Spectrum Vision True WDR" substitutes a snappy term for actual info about the specs

For decades, higher end cameras have included WDR, but they normally tell you what WDR quality level you're buying.

surveillance industry shortchange

What is WDR?

For decades, higher end cameras have included WDR. WDR takes a low light optimized and a high light optimized image setting and stitches the two photos into one image to prevent shadows from being too dark. The industry standard way of describing WDR is to state whether it is digital or True/optical (with true/optical WDR being better since optical WDR also still has digital WDR). The industry standard way is to describe the WDR spec is to state the dB that the true/optical WDR uses, with higher dB ratings being better.

Wide Dynamic Range

What's a dB?

The dB unit is the ratio of the brightest and the dimmest object that can be captured by the camera. This tells you the range where the WDR works. The higher the ratio, the greater the difference between the low light and high light spectrum that the camera can capture and the better your picture will be. This is why high dB ratios are better - they can capture a larger spectrum of lighting conditions.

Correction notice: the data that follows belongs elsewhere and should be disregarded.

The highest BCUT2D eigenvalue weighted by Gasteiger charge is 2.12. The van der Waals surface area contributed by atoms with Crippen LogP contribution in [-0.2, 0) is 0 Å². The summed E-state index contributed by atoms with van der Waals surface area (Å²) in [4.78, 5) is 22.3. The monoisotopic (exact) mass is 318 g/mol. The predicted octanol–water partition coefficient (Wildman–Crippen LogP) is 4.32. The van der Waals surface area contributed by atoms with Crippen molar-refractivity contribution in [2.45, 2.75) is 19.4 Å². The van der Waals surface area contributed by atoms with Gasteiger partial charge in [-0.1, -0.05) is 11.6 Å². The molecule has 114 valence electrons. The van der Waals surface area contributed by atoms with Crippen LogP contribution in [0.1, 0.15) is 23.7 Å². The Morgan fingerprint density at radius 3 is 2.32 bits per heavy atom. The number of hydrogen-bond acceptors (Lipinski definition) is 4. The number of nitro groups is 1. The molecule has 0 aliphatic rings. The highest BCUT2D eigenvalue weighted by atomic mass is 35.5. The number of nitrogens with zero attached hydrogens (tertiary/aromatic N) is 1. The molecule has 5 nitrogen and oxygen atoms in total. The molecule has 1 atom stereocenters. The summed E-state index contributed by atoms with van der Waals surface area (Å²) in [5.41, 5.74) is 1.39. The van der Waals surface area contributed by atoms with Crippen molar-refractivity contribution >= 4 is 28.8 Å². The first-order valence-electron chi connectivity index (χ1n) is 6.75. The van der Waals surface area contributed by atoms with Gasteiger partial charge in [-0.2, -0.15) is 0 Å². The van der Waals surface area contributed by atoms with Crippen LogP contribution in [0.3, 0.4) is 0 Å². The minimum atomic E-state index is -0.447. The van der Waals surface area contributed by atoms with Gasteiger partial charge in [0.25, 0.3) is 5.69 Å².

What is Spectrum Vision WDR?

They don't list the dB ratings, so no one can know. Do different models that claim to have Spectrum Vision all have the same results? Is one model better than another? How do they compare to other WDR products?

You can't know what Spectrum Vision WDR even is, since they aren't telling you anything about the actual specs.

Here's our cameras with WDR, Sorted by dB Rating:

Not sure what you need?

Lean on the experts

We'd be happy to work up a custom quote or take your floorplan and create a security coverage map.

Get a Custom Quote

View as Grid List

10 Items

per page
Set Descending Direction